The deep roots of Russia’s Arctic ambitions — and what they mean for future stability in the region

Russia's history and economic activity in the Arctic mean it has a big stake in the region — and the region's stability.

1303
The “key to the North Pole,” is preserved at Russia’s Arctic museum in Saint Petersburg. (Martin Breum)

SAINT PETERSBURG — Last week at Russia’s small but magnificent Arctic museum, which has existed since 1933 in an old church in Saint Petersburg, I found the key to the North Pole — literally.

In dark and heavy wrought iron, about 20 centimeters long and coupled to an equally heavy iron chain, this ceremonial key was presented back in 1937 to the crew of Station 1, the very first of many Soviet research stations set up over the years on drift ice near the North Pole.

I will get back to the key, but for now let us accept it as a symbol of Russia’s deep attachment to the Arctic.

It helped me grasp a little more of the renewed great power rivalry in the Arctic and added to a rough outline presented to me recently by a Russian official: When the Soviet Union dissolved in 1991 and its republics and dependencies in Central Asia, the Caucasus, the Baltics and Eastern Europe were lost, Russia took some time to collect itself and then turned all eyes to the north.

In the vast and snowy provinces from Murmansk in the west to the Pacific in the east there was still plenty of room for national expansion, economic advancement, Russian greatness, scientific leaps and hopes for the future. In hindsight the turn to the north was almost destined.

“For Russia, in many aspects geography is destiny. It is very important to understand that the Arctic is an integral part of Russia’s identity and that Russia views itself as an Arctic nation,” Marya Rozanova-Smith, an Arctic researcher and lecturer tells me in Saint Petersburg.

“The Arctic is a great source of national pride in Russia and deeply rooted in its past achievements. What else does the Russian people have to be so proud of today?” she says.

Attendees of the conference “Arctic: Today and the future” in Saint Petersburg Russia stroll past a Gazprom display. (Martin Breum)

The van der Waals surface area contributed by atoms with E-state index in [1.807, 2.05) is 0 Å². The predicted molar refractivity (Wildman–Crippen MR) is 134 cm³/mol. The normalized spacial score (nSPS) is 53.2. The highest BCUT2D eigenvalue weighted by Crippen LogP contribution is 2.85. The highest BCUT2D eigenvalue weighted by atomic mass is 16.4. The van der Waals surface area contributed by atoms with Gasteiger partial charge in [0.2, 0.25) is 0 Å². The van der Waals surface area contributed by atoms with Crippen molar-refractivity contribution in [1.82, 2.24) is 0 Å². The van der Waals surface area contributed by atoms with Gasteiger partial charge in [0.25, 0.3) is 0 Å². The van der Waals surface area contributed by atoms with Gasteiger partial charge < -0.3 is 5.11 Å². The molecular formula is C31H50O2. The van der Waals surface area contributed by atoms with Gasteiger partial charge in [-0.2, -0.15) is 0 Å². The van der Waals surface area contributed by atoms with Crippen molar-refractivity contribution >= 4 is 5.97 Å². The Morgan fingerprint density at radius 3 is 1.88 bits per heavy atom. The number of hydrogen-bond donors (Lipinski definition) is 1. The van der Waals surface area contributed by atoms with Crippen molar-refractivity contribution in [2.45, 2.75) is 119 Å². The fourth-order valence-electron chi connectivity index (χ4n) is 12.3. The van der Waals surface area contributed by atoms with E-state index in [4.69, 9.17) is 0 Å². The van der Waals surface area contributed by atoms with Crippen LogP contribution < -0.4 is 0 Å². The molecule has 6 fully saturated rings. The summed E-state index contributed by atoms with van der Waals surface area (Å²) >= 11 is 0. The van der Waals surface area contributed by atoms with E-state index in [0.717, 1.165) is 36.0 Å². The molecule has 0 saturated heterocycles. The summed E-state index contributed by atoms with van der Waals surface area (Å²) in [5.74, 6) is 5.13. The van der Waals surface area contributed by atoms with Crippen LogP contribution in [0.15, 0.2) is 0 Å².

Six months every year Marya Rozanova-Smith lectures on Arctic Affairs at the George Washington University in Washington D.C. The rest of the year she spends on Arctic projects at the Russian State Hydrometeorological University in Saint Petersburg, her hometown, or guest lecturing elsewhere. We met at one of the annual Arctic gatherings in Russia, the IX International Forum: Arctic – Today and the Future in a gigantic conference center outside Saint Petersburg.

[Local skepticism meets government optimism at a major Arctic event in Russia]

Some 1,000 governors, politicians and others from Russia’s Arctic provinces and districts gathered here under 10-meter-high ceilings to learn from each other and make themselves heard by the throngs of  VIPs dispatched by the central government in Moscow. Many have flown 6 to 8 hours from Yakutia, Chukotka, Krasnoyarsk or other points in the north for this opportunity; a few wear clothing of the more than 40 officially recognized Indigenous peoples in the Russian Arctic.

About a third of Russia’s land mass is Arctic and the rapid decrease in polar sea ice — and the insistent focus by President Vladimir Putin on the riches in the Arctic — has led to significant economic and military developments along Russia’s north and some 20,000 kilometers of Arctic coastline. This is an Arctic revival which changes the lives of those who live there and which provides significant backdrop for the current signs of increased great power rivalry in the Arctic.

The ice silk road

“The Arctic is the national resource base for the whole of Russia. Ultimately, it is not just about national pride, not just about identity or about the peoples living in the Arctic, but also about the country’s future economic prosperity” Rozanova-Smith says.

More than 10 percent of Russia’s GDP and some 20 percent of all Russian exports are generated in the Arctic.

The world’s first floating nuclear power station now provides electricity to the 4,000 people in Pevek, a small East Siberian town on the coast and to mining and oil operations in the vicinity.

The new nuclear-powered icebreaker Arktika, so far the largest and most powerful in the world took its first trial run from Saint Petersburg on Thursday. Its sisters Ural and Sibir will follow soon and two more have been commissioned. Beginning in April 2020 Arktika will serve the Northern Sea Route, where forward-looking shipowners, not least Chinese, are eyeing the shortest ever route between Europe and Asia, thousands of kilometers shorter than the route through the Suez Canal.

[The world’s largest nuclear icebreaker starts sea trials]